EJToday: Top Headlines
EJToday is SEJ's selection of new and outstanding stories on environmental topics in print and on the air, updated every weekday. SEJ also offers a free e-mailed digest of the day's EJToday postings, called SEJ-beat. SEJ members are subscribed automatically, but may opt out here. Non-members may subscribe here. EJToday is also available via RSS feed. Please see Editorial Guidelines for EJToday content.
"The virus commonly called swine flu has 'run its course,' World Health Organization Director-General said today. But while the pandemic danger is over the swine flu, or H1N1, has not gone away, it has just become more like seasonal influenzas."
"Companies with a financial interest in a weed-killer sometimes found in drinking water paid for thousands of studies federal regulators are using to assess the herbicide’s health risks, records of the U.S. Environmental Protection Agency show. Many of these industry-funded studies, which largely support atrazine’s safety, have never been published or subjected to an independent scientific peer review."
"One in four U.S. parents believes some vaccines cause autism in healthy children, but even many of those worried about vaccine risks think their children should be vaccinated. Most parents continue to follow the advice of their children's doctors, according to a study based on a survey of 1,552 parents. Extensive research has found no connection between autism and vaccines."
"Nearly 50,000 US medical patients die every year of blood poisoning or pneumonia they picked up in hospital, a study has shown."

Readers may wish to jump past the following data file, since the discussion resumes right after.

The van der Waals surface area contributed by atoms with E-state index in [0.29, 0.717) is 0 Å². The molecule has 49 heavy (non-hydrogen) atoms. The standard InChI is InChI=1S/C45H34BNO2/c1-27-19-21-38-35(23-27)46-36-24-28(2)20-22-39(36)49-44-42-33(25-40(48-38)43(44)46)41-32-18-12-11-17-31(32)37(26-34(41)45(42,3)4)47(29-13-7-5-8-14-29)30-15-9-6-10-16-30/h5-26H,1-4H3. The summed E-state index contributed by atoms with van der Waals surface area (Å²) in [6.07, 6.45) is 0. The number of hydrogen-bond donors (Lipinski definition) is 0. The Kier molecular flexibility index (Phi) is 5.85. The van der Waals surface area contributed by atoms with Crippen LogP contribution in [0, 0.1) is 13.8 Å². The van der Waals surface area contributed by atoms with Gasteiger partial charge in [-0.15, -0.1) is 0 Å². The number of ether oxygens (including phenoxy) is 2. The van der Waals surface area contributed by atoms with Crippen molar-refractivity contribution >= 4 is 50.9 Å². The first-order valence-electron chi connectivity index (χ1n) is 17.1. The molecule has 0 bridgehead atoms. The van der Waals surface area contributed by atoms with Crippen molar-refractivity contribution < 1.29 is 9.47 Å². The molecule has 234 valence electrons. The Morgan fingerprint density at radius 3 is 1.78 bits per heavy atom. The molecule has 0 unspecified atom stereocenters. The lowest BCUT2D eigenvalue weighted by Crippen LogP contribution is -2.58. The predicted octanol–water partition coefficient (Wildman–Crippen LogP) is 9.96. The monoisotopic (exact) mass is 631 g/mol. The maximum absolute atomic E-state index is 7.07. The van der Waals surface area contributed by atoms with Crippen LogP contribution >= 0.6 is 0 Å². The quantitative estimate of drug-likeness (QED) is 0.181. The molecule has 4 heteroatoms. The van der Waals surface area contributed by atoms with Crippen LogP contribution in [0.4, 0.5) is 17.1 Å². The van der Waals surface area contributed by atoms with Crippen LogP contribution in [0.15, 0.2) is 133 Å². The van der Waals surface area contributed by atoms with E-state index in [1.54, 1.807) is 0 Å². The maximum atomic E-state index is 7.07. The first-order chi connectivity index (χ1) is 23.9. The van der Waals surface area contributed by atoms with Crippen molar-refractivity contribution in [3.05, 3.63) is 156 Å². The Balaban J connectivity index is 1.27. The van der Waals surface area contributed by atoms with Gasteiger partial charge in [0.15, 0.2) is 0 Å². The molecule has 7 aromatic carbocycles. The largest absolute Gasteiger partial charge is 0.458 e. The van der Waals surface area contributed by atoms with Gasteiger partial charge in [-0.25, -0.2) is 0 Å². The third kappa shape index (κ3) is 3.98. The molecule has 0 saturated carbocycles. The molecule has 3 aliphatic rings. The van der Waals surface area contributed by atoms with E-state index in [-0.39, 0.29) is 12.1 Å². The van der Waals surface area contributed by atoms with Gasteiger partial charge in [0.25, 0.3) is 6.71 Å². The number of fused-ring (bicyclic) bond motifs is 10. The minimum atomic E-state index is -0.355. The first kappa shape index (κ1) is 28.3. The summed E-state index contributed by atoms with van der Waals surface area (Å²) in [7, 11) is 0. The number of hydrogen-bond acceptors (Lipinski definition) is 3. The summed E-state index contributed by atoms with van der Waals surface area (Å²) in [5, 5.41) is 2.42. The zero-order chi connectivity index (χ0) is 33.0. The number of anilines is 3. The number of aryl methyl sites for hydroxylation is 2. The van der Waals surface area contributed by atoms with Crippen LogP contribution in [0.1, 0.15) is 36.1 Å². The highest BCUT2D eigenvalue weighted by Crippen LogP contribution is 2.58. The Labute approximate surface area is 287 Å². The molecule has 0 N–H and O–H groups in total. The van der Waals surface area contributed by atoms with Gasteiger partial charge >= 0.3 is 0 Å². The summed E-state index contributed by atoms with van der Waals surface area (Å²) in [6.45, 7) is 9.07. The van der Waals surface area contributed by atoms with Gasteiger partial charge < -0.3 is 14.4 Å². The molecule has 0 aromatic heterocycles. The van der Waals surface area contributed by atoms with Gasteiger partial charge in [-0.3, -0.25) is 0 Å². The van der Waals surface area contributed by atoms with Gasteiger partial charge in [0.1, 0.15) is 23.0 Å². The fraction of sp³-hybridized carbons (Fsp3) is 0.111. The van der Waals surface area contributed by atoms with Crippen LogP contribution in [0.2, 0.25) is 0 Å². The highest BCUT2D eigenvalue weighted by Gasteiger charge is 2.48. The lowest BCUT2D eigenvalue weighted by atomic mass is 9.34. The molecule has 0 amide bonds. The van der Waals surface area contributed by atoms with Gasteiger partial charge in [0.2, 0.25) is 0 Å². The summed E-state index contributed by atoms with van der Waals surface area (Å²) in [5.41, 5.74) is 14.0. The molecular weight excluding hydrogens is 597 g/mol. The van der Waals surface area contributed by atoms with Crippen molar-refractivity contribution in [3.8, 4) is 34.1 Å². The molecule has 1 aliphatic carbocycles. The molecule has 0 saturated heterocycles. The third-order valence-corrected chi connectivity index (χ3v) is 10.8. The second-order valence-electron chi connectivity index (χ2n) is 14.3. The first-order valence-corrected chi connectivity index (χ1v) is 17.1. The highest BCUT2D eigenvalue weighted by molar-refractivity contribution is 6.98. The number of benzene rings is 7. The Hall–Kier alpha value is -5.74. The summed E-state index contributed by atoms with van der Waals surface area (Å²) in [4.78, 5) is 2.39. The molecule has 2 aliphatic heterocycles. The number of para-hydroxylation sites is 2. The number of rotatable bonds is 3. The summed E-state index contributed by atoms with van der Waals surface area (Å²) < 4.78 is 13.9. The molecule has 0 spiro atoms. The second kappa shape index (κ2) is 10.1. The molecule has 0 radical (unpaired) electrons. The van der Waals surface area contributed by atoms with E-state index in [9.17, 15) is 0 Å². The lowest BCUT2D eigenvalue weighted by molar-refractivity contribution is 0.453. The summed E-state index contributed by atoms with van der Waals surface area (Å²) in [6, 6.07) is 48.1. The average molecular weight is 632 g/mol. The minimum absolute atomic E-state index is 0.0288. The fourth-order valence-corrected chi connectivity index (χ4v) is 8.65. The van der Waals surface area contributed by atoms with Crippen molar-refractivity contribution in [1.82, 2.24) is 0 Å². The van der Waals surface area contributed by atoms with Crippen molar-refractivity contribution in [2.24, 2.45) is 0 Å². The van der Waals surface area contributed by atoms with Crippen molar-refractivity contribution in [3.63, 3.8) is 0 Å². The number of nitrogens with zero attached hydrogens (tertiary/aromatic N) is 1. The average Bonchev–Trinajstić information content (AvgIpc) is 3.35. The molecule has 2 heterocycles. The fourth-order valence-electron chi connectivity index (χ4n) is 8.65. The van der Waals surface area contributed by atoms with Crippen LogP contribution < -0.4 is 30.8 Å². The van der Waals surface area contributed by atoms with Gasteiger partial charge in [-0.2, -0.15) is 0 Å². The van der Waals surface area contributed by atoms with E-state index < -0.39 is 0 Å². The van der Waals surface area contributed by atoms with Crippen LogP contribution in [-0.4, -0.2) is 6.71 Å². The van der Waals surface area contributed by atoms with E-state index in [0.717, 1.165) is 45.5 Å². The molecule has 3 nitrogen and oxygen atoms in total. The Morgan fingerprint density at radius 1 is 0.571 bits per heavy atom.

"The Occupational Safety and Health Administration will announce the largest fine in its history on Friday, $87 million in penalties against the oil giant BP for failing to correct safety problems identified after a 2005 explosion that killed 15 workers at its Texas City, Tex. refinery, federal officials said Thursday."
"Dozens of red flags suggest that a wide range of pollutants are playing a role in millions of birth defects that strike worldwide every year. But little is being done to understand or control exposures."
"The United States needs to lead a global effort to protect people from new outbreaks of deadly infectious diseases that originate in animals, such as swine flu, AIDS and SARS, health experts said on Tuesday."
"Swimming in chlorinated pools may increase the risk of a child getting asthma and respiratory allergies like hay fever, according to a Belgian study."
A dramatic rise of birth defects in India's Punjab breadbasket seems to be caused by uranium pollution, which in turn seems to be caused by ash from coal-burning electric power plants.
"Parasitic infections and other diseases usually associated with the developing world are cropping up with alarming frequency among U.S. poor, especially in states along the U.S.-Mexico border, the rural South and in Appalachia, according to researchers."
"The goal of a new CDC Website, the National Environmental Public Health Tracking Network, is to become a one-stop shop for anyone who wants to investigate environmental causes of illness, from asthma to well water."